However, there’s been between 500,000 and 750,000 less vehicles per year for the last four years entering the aftermarket. So whilst there’s a bit of an ageing vehicle parc, which is good for the aftermarket, we’ve seen some kind of positives and negatives.

The ageing vehicle parc will be good for the aftermarket. So over probably a five or 10 year period, most of that was smooth itself. The biggest challenge for the aftermarket is making sure we are ready for the technology changes. The aid is coming in on vehicles and the electrification of vehicles. That’s the biggest challenge.

What impacts of the proposed MOT extension have you seen, and what are your views on it?

It caused some challenges. An independent workshop will have two or three technicians, they need a steady constant flow, and that MOT extension will put a big divot in the demand of when MOTs come through the year. So everyone’s having to adjust and to kind of try and manage that.

EVs and hybrids, from an MOT perspective, actually fail as much, if not more, than petrol and diesel cars on this third year anniversary, primarily around steering suspension and tires because they are heavier cars and they tend to either damage the suspension or the tires are getting worn out quicker.

So from a safety perspective on keeping cars safe technology isn’t really changing the dynamics, if anything, with EVs and hybrids, you need to keep a firmer eye on some of those key aspects of the vehicle.

We’ve had this conversation with the Department of Transport for the MOT review. Because the perception was, “well, vehicles are safe, and therefore we don’t need to have an MOT as frequently” and we’ve proven that that’s not the case. They actually, because of their weight, because of the way they operate, you actually need to check them at least as frequently as an internal combustion engine vehicle.

Supply chain issues are affecting car manufacturers at the moment. Are they impacting LKQ as well?

I think the situation is improving. There’s two kinds of significant impacts. One was, obviously the microchip or the conductors semiconductor issues that we had, which was an impact of post-Covid. That was impacting new vehicles. Sometimes when the OE [Original Equipment] production has been impacted, the aftermarket will then see a subsequent impact as the demands change. So we’ve seen a bit of that.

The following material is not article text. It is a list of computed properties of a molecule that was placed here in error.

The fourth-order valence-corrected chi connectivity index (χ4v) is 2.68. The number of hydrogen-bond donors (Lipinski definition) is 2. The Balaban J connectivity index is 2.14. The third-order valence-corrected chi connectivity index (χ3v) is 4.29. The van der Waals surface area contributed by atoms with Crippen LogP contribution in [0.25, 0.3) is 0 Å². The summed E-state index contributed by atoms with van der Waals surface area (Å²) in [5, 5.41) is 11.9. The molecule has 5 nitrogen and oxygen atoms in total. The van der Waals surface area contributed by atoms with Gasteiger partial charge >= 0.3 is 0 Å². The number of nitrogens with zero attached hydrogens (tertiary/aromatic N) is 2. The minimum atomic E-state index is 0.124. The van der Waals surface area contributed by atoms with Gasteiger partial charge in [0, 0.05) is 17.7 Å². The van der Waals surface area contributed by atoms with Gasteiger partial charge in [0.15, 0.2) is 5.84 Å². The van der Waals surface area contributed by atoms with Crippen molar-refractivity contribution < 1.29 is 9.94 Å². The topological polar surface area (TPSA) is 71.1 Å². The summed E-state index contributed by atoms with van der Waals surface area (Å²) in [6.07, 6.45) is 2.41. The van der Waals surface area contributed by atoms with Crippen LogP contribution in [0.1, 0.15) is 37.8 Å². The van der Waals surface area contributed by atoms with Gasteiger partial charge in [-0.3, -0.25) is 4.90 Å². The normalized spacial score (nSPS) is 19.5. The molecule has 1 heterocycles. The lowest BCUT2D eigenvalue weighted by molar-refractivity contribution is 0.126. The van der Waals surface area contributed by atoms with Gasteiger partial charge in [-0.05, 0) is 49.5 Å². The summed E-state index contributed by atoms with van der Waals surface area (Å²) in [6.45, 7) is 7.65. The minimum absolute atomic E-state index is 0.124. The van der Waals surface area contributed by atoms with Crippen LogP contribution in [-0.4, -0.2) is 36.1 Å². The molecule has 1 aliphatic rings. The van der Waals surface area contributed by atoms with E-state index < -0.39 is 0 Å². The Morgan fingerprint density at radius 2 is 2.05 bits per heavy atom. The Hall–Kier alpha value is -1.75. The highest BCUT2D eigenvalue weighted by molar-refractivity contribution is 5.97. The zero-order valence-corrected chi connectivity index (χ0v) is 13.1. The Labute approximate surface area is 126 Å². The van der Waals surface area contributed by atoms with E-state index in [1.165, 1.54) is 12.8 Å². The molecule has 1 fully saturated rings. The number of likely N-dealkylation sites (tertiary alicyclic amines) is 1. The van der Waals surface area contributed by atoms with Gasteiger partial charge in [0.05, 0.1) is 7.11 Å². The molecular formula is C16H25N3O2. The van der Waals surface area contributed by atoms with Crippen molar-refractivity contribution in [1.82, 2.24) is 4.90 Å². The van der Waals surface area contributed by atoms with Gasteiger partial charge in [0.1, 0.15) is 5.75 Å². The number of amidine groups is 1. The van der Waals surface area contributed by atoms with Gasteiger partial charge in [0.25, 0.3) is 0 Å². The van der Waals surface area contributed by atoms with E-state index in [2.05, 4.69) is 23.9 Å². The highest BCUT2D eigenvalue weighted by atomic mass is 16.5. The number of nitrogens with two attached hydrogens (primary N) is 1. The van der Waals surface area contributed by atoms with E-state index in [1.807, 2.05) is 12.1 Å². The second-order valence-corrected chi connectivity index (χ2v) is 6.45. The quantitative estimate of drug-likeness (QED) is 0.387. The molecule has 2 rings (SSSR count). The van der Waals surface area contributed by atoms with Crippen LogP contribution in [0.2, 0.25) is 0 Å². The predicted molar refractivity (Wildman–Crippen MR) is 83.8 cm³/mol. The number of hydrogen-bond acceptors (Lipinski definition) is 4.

And we also saw through the Ukraine [war] crisis, we’ve seen shifts in supply which have caused disruption as well. So we had Covid, we had post-Covid with the semiconductors and chips, and we’ve had Ukraine. I’d say the situation now is improving.

But certainly over the last couple of years, it’s been challenging. And I say improving, improving our ability to service our customers, I think at a market level, OE new products are still significantly impacted.

And if we look at our body shop customers, the key-to-key time on a repair now is still probably double to what it was pre-Covid.

Speaking of Covid, how was it for LKQ, and did it change how you operates?

I think a favourite British word which sums it up is: interesting. Probably colourful, that’s another one.

That was probably our hardest, my hardest, time. I’d actually think I’d been in the role 12 months when [Covid] happened. So we’ve never heard of lockdown before Boris came on the TV and said right, we go into lockdown and key workers are the only people that had to move around.

We then debated all through the night and through the following morning as to whether we could even trade the next day. Because there was no clarity around whether we could trade.